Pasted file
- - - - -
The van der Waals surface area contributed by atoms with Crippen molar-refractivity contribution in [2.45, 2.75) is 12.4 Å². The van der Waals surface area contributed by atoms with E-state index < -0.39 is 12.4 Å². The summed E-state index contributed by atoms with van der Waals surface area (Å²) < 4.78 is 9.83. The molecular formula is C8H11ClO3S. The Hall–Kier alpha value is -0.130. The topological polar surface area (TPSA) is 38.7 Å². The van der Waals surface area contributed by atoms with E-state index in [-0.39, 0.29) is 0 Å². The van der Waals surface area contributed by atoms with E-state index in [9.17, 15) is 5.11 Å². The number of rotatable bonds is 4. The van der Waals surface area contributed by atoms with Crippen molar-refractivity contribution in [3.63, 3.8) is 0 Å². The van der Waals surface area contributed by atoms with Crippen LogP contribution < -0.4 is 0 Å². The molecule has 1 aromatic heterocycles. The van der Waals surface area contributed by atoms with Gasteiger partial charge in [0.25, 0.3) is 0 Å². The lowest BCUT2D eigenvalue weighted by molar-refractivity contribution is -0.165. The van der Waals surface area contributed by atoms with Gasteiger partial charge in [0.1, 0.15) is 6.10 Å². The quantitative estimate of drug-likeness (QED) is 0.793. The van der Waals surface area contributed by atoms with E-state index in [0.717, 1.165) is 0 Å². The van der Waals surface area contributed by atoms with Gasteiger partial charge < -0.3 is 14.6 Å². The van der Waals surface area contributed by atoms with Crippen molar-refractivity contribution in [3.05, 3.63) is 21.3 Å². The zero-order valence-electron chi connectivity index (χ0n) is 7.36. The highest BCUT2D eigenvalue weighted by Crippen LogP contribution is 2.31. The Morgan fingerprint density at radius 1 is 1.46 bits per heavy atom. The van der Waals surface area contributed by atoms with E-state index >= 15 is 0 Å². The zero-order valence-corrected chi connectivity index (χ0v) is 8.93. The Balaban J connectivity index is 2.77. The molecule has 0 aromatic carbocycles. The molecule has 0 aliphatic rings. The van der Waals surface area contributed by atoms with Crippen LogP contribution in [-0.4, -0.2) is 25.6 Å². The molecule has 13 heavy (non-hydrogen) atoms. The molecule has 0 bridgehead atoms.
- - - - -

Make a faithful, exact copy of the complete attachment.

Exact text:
The van der Waals surface area contributed by atoms with Crippen molar-refractivity contribution in [2.45, 2.75) is 12.4 Å². The van der Waals surface area contributed by atoms with E-state index < -0.39 is 12.4 Å². The summed E-state index contributed by atoms with van der Waals surface area (Å²) < 4.78 is 9.83. The molecular formula is C8H11ClO3S. The Hall–Kier alpha value is -0.130. The topological polar surface area (TPSA) is 38.7 Å². The van der Waals surface area contributed by atoms with E-state index in [-0.39, 0.29) is 0 Å². The van der Waals surface area contributed by atoms with E-state index in [9.17, 15) is 5.11 Å². The number of rotatable bonds is 4. The van der Waals surface area contributed by atoms with Crippen molar-refractivity contribution in [3.63, 3.8) is 0 Å². The van der Waals surface area contributed by atoms with Crippen LogP contribution < -0.4 is 0 Å². The molecule has 1 aromatic heterocycles. The van der Waals surface area contributed by atoms with Gasteiger partial charge in [0.25, 0.3) is 0 Å². The lowest BCUT2D eigenvalue weighted by molar-refractivity contribution is -0.165. The van der Waals surface area contributed by atoms with Gasteiger partial charge in [0.1, 0.15) is 6.10 Å². The quantitative estimate of drug-likeness (QED) is 0.793. The van der Waals surface area contributed by atoms with E-state index in [0.717, 1.165) is 0 Å². The van der Waals surface area contributed by atoms with Gasteiger partial charge < -0.3 is 14.6 Å². The van der Waals surface area contributed by atoms with Crippen molar-refractivity contribution in [3.05, 3.63) is 21.3 Å². The zero-order valence-electron chi connectivity index (χ0n) is 7.36. The highest BCUT2D eigenvalue weighted by Crippen LogP contribution is 2.31. The Morgan fingerprint density at radius 1 is 1.46 bits per heavy atom. The van der Waals surface area contributed by atoms with E-state index >= 15 is 0 Å². The zero-order valence-corrected chi connectivity index (χ0v) is 8.93. The Balaban J connectivity index is 2.77. The molecule has 0 aromatic carbocycles. The molecule has 0 aliphatic rings. The van der Waals surface area contributed by atoms with Crippen LogP contribution in [-0.4, -0.2) is 25.6 Å². The molecule has 13 heavy (non-hydrogen) atoms. The molecule has 0 bridgehead atoms.